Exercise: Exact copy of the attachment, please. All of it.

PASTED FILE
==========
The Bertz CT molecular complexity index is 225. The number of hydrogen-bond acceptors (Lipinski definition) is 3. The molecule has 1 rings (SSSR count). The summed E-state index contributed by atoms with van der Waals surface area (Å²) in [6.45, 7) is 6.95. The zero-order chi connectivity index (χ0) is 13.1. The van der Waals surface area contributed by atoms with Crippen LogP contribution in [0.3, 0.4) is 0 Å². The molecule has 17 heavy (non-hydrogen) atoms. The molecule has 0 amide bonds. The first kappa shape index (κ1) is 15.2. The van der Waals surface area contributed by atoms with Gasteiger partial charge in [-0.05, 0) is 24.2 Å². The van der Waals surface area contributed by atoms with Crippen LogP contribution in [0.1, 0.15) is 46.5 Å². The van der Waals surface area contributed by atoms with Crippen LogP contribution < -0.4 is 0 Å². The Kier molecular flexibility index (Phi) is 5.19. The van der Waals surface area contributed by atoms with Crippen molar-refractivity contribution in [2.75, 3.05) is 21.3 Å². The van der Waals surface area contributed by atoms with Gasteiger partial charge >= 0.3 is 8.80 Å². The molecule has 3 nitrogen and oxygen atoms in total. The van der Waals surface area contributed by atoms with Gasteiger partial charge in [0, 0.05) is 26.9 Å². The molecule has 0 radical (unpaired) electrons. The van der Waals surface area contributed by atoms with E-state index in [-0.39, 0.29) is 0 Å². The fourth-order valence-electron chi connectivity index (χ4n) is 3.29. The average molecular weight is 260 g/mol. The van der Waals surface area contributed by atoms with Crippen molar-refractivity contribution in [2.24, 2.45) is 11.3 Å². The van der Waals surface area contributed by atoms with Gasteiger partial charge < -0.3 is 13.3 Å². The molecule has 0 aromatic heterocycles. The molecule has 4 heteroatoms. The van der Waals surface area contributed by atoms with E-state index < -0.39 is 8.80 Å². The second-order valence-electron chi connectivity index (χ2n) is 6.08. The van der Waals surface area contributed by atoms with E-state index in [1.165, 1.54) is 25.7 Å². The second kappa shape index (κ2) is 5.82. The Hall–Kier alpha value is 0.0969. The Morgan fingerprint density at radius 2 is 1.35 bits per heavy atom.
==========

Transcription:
The Bertz CT molecular complexity index is 225. The number of hydrogen-bond acceptors (Lipinski definition) is 3. The molecule has 1 rings (SSSR count). The summed E-state index contributed by atoms with van der Waals surface area (Å²) in [6.45, 7) is 6.95. The zero-order chi connectivity index (χ0) is 13.1. The van der Waals surface area contributed by atoms with Crippen LogP contribution in [0.3, 0.4) is 0 Å². The molecule has 17 heavy (non-hydrogen) atoms. The molecule has 0 amide bonds. The first kappa shape index (κ1) is 15.2. The van der Waals surface area contributed by atoms with Gasteiger partial charge in [-0.05, 0) is 24.2 Å². The van der Waals surface area contributed by atoms with Crippen LogP contribution in [0.1, 0.15) is 46.5 Å². The van der Waals surface area contributed by atoms with Crippen LogP contribution < -0.4 is 0 Å². The Kier molecular flexibility index (Phi) is 5.19. The van der Waals surface area contributed by atoms with Crippen molar-refractivity contribution in [2.75, 3.05) is 21.3 Å². The van der Waals surface area contributed by atoms with Gasteiger partial charge >= 0.3 is 8.80 Å². The molecule has 3 nitrogen and oxygen atoms in total. The van der Waals surface area contributed by atoms with Gasteiger partial charge in [0, 0.05) is 26.9 Å². The molecule has 0 radical (unpaired) electrons. The van der Waals surface area contributed by atoms with E-state index in [-0.39, 0.29) is 0 Å². The fourth-order valence-electron chi connectivity index (χ4n) is 3.29. The average molecular weight is 260 g/mol. The van der Waals surface area contributed by atoms with Crippen molar-refractivity contribution in [2.24, 2.45) is 11.3 Å². The van der Waals surface area contributed by atoms with Gasteiger partial charge < -0.3 is 13.3 Å². The molecule has 0 aromatic heterocycles. The molecule has 4 heteroatoms. The van der Waals surface area contributed by atoms with E-state index < -0.39 is 8.80 Å². The second-order valence-electron chi connectivity index (χ2n) is 6.08. The van der Waals surface area contributed by atoms with E-state index in [1.165, 1.54) is 25.7 Å². The second kappa shape index (κ2) is 5.82. The Hall–Kier alpha value is 0.0969. The Morgan fingerprint density at radius 2 is 1.35 bits per heavy atom.